Asphalt is the most sustainable paving material for constructing pavements and can be used for many applications including highways, airport runways, parking lots and driveways. Asphalt’s superiority is demonstrated by its speed of construction; environment friendliness; smooth, quiet ride and more.
The figures speak for themselves; every day is Earth Day with Asphalt. According to data recently released by the Federal Highway Administration (FHWA):
What is sustainability?
Sustainability is based on a simple principle: Everything that we need for our survival and well-being depends, either directly or indirectly, on our natural environment. Sustainability creates and maintains the conditions under which humans and nature can exist in productive harmony, that permit fulfilling the social, economic and other requirements of present and future generations.
Sustainability is important to making sure that we have and will continue to have, the water, materials, and resources to protect human health and our environment.
The 3 R’s of Sustainability – Reduce, Reuse, and Recycle
Reduce – The first and most effective component is reducing created waste. Consumers are encouraged to purchase in bulk, buy items with less packaging and switch to reusable instead of single-use items. Businesses employ manufacturing methods that require fewer resources and generate less waste. In addition to benefiting the environment, these efforts often offer consumers and businesses the financial incentive of lower expenses in purchases.
The Asphalt paving industry has been a leader in this area for more than thirty years. Asphalt cement/binder is unique among paving materials in that no chemical change occurs when it is heated and mixed with hot, dried aggregates in the production of asphalt concrete. Therefore, at the end of its service life it can be reclaimed and used again as asphalt cement/binder. This results in a direct 1:1 reduction in asphalt cement/binder for new mixes using recycled asphalt pavement (RAP). For example using 30% RAP in an asphalt surface mix reduces the need for new asphalt cement/binder by 30%.
Furthermore, there is no limit to how many times this process can be repeated! Contrast this to Portland cement concrete where new cement is required every time another cubic yard of concrete is produced.
Despite efforts to reduce the amount of waste generated, consumers and businesses still create substantial waste. Much of this waste can immediately be reused to minimize the strain on the environment and municipal waste management.
Asphalt concrete from old pavements was once considered a waste material and landfilled. However, decades of research and engineering have improved the cost effectiveness of converting old asphalt into a reusable resource that has tangible value. Today, pavement engineers, government agencies and contractors regard old asphalt as an asset, not waste, and the trend to recycling and reuse continues to gain momentum as a result. Over 99 percent of asphalt pavement reclaimed from roads is collected for reuse.
When waste is eventually discarded, segregating items for recycling from other waste is important. Recyclables include glass, newspaper, aluminum, cardboard and a surprising array of other materials but none compare to asphalt.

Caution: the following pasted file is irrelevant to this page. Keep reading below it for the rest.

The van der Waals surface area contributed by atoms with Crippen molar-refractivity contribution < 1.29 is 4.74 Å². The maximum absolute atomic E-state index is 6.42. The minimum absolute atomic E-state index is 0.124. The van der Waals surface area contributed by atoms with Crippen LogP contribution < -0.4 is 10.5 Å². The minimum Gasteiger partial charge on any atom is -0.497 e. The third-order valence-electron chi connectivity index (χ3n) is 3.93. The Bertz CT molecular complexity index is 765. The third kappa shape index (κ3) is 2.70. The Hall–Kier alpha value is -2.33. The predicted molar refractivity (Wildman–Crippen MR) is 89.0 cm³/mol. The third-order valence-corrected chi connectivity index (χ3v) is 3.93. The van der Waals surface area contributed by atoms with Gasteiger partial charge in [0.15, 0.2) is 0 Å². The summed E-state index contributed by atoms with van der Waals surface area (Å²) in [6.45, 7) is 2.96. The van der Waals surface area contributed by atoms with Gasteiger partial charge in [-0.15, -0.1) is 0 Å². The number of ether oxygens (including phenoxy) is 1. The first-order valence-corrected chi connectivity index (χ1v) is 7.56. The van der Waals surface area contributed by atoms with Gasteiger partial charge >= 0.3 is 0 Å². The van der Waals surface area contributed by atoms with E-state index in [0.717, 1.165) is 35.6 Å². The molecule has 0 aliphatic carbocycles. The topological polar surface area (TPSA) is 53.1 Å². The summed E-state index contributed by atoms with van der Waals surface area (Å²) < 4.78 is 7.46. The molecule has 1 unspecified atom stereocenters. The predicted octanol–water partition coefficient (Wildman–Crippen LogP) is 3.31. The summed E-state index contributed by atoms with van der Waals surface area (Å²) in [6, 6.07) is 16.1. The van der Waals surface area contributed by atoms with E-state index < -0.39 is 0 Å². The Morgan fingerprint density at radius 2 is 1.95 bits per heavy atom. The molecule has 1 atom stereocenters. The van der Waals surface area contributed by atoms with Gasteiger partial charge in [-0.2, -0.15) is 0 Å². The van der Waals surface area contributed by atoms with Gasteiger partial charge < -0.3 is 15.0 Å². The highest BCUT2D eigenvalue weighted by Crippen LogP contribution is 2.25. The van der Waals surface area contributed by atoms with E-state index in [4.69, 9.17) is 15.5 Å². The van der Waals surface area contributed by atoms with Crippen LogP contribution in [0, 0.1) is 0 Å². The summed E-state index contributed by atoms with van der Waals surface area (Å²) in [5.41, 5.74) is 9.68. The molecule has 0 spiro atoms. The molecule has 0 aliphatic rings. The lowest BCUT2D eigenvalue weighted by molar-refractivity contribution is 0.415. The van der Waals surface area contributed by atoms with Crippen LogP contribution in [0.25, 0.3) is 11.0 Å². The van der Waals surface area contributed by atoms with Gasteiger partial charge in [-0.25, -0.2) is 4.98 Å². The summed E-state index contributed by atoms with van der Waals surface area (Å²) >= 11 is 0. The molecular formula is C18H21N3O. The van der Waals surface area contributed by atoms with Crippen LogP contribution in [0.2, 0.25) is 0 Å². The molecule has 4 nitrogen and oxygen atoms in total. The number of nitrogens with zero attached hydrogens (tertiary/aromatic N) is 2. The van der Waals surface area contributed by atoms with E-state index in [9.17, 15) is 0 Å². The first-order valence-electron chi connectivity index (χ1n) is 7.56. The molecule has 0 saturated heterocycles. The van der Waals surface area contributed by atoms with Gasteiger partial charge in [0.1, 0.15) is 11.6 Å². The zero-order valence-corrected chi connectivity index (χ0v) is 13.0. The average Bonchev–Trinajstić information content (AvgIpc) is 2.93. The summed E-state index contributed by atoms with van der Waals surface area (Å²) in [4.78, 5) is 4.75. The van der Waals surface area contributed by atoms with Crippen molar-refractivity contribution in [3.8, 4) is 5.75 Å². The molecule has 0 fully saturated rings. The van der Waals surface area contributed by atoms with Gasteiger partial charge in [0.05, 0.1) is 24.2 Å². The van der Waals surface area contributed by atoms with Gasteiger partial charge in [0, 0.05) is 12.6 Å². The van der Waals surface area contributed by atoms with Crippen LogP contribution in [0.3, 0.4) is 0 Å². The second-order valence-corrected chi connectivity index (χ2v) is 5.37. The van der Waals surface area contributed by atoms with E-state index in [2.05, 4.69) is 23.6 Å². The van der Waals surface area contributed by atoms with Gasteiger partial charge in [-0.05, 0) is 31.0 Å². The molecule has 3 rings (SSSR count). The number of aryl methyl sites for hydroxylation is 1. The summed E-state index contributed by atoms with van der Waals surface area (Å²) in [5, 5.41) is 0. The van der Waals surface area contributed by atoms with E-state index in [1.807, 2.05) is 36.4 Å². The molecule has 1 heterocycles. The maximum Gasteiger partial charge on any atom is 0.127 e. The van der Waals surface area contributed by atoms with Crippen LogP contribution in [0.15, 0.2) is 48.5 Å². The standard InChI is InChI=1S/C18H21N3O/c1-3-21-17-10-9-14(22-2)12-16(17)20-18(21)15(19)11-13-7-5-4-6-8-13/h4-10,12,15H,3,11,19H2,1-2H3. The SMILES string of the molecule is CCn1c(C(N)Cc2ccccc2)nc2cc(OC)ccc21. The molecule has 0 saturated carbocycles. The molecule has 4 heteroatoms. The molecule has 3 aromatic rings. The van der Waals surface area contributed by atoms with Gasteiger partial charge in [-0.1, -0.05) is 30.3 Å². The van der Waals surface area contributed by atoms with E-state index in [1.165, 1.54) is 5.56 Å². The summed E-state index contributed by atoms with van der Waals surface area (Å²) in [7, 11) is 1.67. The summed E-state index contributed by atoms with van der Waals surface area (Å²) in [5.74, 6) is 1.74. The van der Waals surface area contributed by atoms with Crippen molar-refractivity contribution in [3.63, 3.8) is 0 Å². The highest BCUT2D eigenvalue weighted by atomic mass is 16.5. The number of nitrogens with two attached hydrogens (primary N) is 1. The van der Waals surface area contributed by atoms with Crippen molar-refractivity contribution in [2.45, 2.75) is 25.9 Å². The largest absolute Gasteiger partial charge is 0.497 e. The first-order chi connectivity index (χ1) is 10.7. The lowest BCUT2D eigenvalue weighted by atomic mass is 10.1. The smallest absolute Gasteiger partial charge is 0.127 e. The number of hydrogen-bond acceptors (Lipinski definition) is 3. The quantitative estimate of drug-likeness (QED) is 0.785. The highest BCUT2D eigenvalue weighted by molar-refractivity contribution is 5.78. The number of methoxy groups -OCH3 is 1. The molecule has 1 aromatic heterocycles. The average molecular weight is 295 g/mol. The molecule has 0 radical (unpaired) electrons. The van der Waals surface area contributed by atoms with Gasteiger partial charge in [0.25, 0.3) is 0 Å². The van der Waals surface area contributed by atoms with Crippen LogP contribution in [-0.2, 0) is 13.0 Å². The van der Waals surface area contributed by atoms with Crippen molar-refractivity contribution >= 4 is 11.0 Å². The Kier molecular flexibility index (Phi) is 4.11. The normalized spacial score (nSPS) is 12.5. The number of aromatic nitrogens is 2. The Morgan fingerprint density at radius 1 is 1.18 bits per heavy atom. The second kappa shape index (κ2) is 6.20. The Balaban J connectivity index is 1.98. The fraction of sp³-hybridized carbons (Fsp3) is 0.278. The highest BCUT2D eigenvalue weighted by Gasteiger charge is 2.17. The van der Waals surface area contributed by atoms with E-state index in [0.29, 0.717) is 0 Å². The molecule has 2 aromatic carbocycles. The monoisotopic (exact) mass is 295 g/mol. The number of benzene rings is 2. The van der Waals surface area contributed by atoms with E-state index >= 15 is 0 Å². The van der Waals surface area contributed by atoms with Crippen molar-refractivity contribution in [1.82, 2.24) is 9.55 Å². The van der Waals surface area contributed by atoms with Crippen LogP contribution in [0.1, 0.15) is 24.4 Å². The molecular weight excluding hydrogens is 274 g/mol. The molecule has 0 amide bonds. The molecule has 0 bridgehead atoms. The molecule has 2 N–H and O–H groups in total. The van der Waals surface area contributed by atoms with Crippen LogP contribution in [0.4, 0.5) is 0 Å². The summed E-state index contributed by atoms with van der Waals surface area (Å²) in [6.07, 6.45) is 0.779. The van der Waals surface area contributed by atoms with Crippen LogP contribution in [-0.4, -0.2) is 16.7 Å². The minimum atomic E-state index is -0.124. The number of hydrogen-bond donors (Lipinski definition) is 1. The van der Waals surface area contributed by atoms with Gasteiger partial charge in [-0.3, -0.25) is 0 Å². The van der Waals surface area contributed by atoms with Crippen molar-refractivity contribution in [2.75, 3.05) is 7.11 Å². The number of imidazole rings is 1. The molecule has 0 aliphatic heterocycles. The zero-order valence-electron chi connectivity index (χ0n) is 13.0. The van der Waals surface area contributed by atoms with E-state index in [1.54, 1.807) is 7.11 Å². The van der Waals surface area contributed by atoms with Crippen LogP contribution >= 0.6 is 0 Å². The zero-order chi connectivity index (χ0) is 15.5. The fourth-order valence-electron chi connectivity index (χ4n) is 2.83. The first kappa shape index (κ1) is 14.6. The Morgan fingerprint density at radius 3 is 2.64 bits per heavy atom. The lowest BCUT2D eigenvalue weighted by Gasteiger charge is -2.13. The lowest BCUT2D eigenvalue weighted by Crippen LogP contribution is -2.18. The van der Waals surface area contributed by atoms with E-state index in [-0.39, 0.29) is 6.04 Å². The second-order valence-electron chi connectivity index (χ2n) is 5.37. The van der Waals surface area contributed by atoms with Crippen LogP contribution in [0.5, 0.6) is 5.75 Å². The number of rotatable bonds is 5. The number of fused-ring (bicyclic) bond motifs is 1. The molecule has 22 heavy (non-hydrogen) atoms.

Asphalt pavements are THE most recycled material in the world. The asphalt industry has been recycling on a large scale since the 1970s when the Oil Embargo resulted in drastic price increases and shortages of gasoline, diesel fuel, asphalt cement/binder and other petroleum products. Research on mix properties and modifications to plant equipment were quickly done in response to the asphalt shortages at that time, and within a few years, recycling became a commonplace practice. Every year nearly 100 million tons of RAP is recycled back into new asphalt pavement in the U.S.
Virginia began asphalt recycling following successful 1979 and 1980 Virginia Department of Transportation research projects incorporating 45-50% RAP in Virginia DOT mixes. Over the past 30+ years, Virginia asphalt producers have developed mix design and processing practices that enable them to meet virgin mix properties and performance with mixes incorporating anywhere from 10 to 50 percent RAP depending on availability and specification requirements.
Greenhouse Gas Emissions
The industry has worked on other technologies that reduce air emissions including greenhouse gases and other contributors to climate change. These technologies include warm-mix asphalt (WMA), with lower emissions due to reduced temperatures; development of cold recycling technologies to produce up to 100% recycled asphalt mixes; and asphalt pavements that never wear out which reduce greenhouse gas emissions by reducing the frequency of repair and degree of replacement. And modern asphalt technology has delivered asphalt pavement designs that actually enhance the quality of stormwater runoff even as they improve driving safety by reducing the amount of spray and noise produced by vehicle tires.
Past, current and future advancements in asphalt as an environmentally sustainable paving material are especially important because asphalt is such a primary component of America’s transportation system and because the quantities of material used annually are so large. Of the 2.6 million miles of paved roads in the United States, over 94 percent are surfaced with asphalt. Approximately 85 percent of the nation’s airfield pavements and 85 percent of the parking lots are also surfaced with asphalt.